(Vatican Radio) Pope Francis met on Monday morning with leaders of the different Christian Churches in Korea, together with the heads of the other main religious communities. The encounter was held in Seoul’s Catholic cathedral, just ahead of a concluding Mass which marked the final event on a packed, five day, papal programme.
Our correspondent in Korea for this papal visit is Sean-Patrick Lovett - he reports on this significant ecumenical and interfaith meeting.
Pope Francis had an opportunity to meet briefly this morning with Korea’s religious leaders, before going on to celebrate his last Mass in the country at Myeong-dong Cathedral.
Standing in front of a painting representing the recurring leitmotif of this visit, the Korean martyrs, the Pope greeted, one by one, among others: the Anglican Bishop of Seoul, the President of the Lutheran Church and the head of the Presbyterian churches in the country. Korea’s Buddhist leaders and representatives of other Christian communities were also present, along with the Orthodox Archbishop, who presented the Holy Father with a byzantine cross. The Pope appeared to be particularly pleased with this gift, promising to use it to impart the final blessing at the Mass.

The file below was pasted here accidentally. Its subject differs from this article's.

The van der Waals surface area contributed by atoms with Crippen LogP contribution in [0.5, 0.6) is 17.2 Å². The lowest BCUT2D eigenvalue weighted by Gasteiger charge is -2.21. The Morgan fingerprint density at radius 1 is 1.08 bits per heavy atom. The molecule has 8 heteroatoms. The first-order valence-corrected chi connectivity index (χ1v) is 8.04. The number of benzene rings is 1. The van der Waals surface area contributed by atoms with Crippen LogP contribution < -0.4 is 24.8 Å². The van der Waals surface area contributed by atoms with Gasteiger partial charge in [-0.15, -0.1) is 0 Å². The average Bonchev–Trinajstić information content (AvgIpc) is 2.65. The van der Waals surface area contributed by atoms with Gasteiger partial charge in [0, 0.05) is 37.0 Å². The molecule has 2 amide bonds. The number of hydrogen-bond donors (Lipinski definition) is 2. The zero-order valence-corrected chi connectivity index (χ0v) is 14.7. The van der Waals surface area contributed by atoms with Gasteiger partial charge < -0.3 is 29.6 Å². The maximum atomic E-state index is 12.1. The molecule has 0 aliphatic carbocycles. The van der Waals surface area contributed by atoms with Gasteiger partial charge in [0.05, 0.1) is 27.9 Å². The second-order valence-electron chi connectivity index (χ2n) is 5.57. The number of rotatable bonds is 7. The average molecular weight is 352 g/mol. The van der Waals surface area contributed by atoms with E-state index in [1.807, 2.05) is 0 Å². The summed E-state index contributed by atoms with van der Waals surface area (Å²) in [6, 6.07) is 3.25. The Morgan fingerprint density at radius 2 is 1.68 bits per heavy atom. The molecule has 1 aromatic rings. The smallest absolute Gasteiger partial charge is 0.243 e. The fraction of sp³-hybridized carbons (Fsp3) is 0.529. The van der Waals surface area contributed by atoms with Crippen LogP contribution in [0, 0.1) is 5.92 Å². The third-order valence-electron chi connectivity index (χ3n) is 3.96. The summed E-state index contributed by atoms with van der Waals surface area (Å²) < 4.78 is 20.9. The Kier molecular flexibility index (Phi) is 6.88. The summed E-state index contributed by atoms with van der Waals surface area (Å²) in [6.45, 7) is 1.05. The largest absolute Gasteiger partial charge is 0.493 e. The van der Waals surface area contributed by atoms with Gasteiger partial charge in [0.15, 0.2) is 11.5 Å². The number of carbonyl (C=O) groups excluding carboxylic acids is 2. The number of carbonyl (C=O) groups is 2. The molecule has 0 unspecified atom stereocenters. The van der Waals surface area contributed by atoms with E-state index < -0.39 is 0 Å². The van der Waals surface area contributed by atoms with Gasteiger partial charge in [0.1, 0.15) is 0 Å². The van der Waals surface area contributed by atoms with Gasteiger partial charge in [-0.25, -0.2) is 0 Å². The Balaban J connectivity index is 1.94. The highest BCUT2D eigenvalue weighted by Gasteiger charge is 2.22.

And that’s exactly what he did.
The Pope’s improvised remarks in Spanish at the end of the encounter were translated for him by Fr John Che-chon Chong SJ – the newly-appointed Jesuit Provincial for Korea (and now familiar friendly face) who has been seen at the Holy Father’s side ever since he left Rome.
“We must continue walking together”, Pope Francis told the ecumenical gathering, “walking with God and going forward together. Pray for me”.
Religious observers in this country say that relations among the different confessions in Korea are cordial (at least on the surface) and rarely subject to many of the tensions experienced elsewhere in the world.
What they won’t say is if this is the result of praiseworthy religious tolerance – or growing religious indifference. A recent survey on the subject revealed that nearly half the population in Korea professes no religious belief whatsoever.
That’s why it is so easy to understand much of Pope Francis’ appeal to them: his is the new face in a faithless void.
In Seoul, I’m Seàn-Patrick Lovett.
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